A rock and a hard place: Sinn Féin's past and future meet at Bobby Storey's funeral

For a party who believe they are hounded by media for every slight transgression, Sinn Féin rarely help themselves.
A rock and a hard place: Sinn Féin's past and future meet at Bobby Storey's funeral
Sinn Fein leader Mary Lou McDonald, former Sinn Fein leader Gerry Adams, and Deputy First Minister Michelle O'Neill attending the funeral of senior Irish Republican and former leading IRA figure Bobby Storey in west Belfast.
Sinn Fein leader Mary Lou McDonald, former Sinn Fein leader Gerry Adams, and Deputy First Minister Michelle O'Neill attending the funeral of senior Irish Republican and former leading IRA figure Bobby Storey in west Belfast.

For a party who believe they are hounded by media for every slight transgression, Sinn Féin rarely help themselves.

Since Tuesday, the party have been on not-so-much-apology-but-justification-tour after pictures emerged of the party leadership attending the funeral of longtime Sinn Féin advisor and former IRA leader Bobby Storey.

Over 1,800 people turned out to pay their respects, applauding Storey's family as they passed, lining the streets of West Belfast, social distancing was basically impossible, few wore masks.

Many were, rightly, outraged at the presence of Michelle O'Neill who had helped write the rules in the north for social distancing during the pandemic, standing among the crowds, at one point, involved in a mind-blowingly badly judged selfie.

The furore handed political rivals more than enough talking points to further their argument that Sinn Féin are "not a normal party" and "not fit for government".

Deputy First Minister Michelle O'Neill during the funeral of senior Bobby Storey at Milltown Cemetery in west Belfast. O'Neill faces calls to resign after she and party colleagues attended the funeral on Tuesday.
Deputy First Minister Michelle O'Neill during the funeral of senior Bobby Storey at Milltown Cemetery in west Belfast. O'Neill faces calls to resign after she and party colleagues attended the funeral on Tuesday.

This is a shallow assessment, and where the fundamental misunderstanding of Sinn Féin starts.

While you couldn't be blamed for seeing Tuesday's pictures and assuming that Mary Lou McDonald doesn't think the rules apply to her, it ignores a wider political game that Sinn Féin leadership have to play.

Unlike the other two medium-sized parties in Leinster House, Sinn Féin have to balance their past and present in order to ensure success both sides of the border, and so far, they're falling at really easy hurdles.

Not attending Storey's funeral was simply out of the question for McDonald and O'Neill, such a sign of supposed disrespect would not fly in west Belfast and across the north for the many old-school republicans who see their support for Sinn Féin dependent on whether their stick to their roots, while striving for a better future.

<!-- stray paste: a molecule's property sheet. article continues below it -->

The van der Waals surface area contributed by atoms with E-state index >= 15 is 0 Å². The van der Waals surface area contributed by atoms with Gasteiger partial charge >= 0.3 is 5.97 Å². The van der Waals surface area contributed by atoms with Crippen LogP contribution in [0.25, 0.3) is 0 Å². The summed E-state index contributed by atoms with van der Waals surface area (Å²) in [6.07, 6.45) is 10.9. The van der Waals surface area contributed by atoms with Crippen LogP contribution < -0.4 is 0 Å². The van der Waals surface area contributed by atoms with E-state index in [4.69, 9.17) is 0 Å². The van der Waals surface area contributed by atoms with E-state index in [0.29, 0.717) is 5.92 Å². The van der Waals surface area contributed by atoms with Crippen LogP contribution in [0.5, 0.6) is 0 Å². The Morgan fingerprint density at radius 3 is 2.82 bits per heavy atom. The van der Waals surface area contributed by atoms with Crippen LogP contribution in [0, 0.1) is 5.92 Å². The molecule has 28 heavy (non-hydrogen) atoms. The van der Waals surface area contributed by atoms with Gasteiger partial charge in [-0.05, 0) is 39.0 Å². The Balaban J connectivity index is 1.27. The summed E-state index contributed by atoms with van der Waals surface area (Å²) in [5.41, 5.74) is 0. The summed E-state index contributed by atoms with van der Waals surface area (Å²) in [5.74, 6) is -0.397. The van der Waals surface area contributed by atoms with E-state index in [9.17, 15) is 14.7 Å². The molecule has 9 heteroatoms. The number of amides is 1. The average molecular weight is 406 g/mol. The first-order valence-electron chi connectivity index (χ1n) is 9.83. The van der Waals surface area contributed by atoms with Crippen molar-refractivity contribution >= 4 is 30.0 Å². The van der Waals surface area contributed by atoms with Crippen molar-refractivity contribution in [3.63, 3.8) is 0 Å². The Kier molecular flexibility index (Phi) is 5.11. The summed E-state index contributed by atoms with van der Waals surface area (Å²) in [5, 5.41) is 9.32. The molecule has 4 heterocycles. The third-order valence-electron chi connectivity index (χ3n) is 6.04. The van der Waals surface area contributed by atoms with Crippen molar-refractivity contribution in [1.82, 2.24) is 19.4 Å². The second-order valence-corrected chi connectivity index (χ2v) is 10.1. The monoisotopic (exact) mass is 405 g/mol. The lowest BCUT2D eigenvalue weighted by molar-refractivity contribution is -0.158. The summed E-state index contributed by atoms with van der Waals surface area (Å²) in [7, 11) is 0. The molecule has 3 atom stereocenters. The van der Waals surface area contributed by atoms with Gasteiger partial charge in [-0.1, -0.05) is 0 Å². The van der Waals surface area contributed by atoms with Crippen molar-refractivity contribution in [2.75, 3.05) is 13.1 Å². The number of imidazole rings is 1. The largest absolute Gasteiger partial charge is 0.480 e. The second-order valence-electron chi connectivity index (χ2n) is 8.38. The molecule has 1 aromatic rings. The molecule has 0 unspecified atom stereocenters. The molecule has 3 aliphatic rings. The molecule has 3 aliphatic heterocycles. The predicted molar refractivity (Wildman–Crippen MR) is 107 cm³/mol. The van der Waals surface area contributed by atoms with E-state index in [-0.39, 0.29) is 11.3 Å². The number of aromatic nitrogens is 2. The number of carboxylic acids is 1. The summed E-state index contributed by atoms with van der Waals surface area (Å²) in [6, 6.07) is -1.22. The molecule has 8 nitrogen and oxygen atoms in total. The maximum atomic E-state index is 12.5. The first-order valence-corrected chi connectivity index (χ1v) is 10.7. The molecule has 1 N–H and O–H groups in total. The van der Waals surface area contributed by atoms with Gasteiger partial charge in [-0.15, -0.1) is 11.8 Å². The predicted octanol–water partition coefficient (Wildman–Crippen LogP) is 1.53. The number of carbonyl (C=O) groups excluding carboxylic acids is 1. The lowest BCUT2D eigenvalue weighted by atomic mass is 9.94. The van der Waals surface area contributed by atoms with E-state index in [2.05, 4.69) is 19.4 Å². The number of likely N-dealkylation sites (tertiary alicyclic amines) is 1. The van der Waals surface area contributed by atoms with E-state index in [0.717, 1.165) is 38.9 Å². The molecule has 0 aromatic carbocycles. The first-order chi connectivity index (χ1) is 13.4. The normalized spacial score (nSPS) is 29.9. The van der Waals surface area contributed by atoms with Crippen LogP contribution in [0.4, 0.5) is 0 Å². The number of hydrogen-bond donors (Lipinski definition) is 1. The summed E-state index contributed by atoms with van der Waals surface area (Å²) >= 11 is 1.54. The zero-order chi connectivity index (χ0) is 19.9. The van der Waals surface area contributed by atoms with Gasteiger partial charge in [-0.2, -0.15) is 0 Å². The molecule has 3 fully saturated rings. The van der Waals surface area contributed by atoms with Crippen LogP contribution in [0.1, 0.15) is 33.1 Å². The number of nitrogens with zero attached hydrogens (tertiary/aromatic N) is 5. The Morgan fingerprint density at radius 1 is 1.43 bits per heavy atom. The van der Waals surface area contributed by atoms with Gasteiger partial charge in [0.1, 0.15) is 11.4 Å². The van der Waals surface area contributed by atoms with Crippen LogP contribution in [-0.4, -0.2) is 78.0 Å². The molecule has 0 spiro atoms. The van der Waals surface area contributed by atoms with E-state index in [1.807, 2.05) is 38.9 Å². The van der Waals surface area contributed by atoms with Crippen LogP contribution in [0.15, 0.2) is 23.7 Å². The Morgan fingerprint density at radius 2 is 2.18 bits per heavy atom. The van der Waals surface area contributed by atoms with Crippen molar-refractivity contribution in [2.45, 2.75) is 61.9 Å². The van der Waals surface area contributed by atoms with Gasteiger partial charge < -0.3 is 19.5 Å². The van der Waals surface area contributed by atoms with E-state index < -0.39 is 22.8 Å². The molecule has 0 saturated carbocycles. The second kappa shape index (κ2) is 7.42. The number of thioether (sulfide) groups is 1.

The funeral procession of senior Irish Republican and former leading IRA figure Bobby Storey following the funeral at St Agnes' Church in west Belfast.
The funeral procession of senior Irish Republican and former leading IRA figure Bobby Storey following the funeral at St Agnes' Church in west Belfast.

And while a better solution might have been to go directly to the church, which abided by guidelines while inside, that wouldn't have worked either, because the leadership had to be seen there. Whatever their feelings for Bobby Storey, which I am certain are genuine, being seen there sends a message.

However, that message is received in Dublin, Galway, and Roscommon very differently.

Over a thousand people across Ireland have laid to rest their loved ones in almost complete isolation. Grandchildren watched services through webcams and Zoom. Husbands dedicated to their wives for decades avoided cemeteries, while lonely coffins were lowered into the ground surrounded by strangers.

The coffin of senior Irish Republican and former leading IRA figure Bobby Storey passes Casement Park in west Belfast following the funeral at St Agnes' Church.
The coffin of senior Irish Republican and former leading IRA figure Bobby Storey passes Casement Park in west Belfast following the funeral at St Agnes' Church.

Bobby Storey was a giant to his community, but there were giants across Ireland who lie in graves unvisited because others played by the rules.

Sinn Féin have been walking a tightrope for years, one step forward and two steps back: One good Repeal vote, one non-apology to Paul Quinn's family.

One huge electoral win, followed by a chant of "Up the Ra".

Mary Lou McDonald must be able to say: "I hear you" to her voters, it's just that her voters include a middle-aged woman in Phibsborough who voted Sinn Féin for the first time because her adult children can't find a home, and a Belfast community worker who spent his youth in the H-Block and put his faith in her party after the Good Friday Agreement.

Michelle O'Neill posing for a selfie with two attendees at Bobby Storey's funeral.
Michelle O'Neill posing for a selfie with two attendees at Bobby Storey's funeral.

With one foot in the past, and one foot in the future, Sinn Féin need to tighten their ship. Thousands of people forgave Sinn Féin's baggage in February, but only with certain conditions.

Voters are fickle, and won't stick around if disrespect continues.

More in this section

Lunchtime News Wrap

A lunchtime summary of content highlights on the Irish Examiner website. Delivered at 1pm each day.

Sign up
Revoiced
Newsletter

Our Covid-free newsletter brings together some of the best bits from irishexaminer.com, as chosen by our editor, direct to your inbox every Monday.

Sign up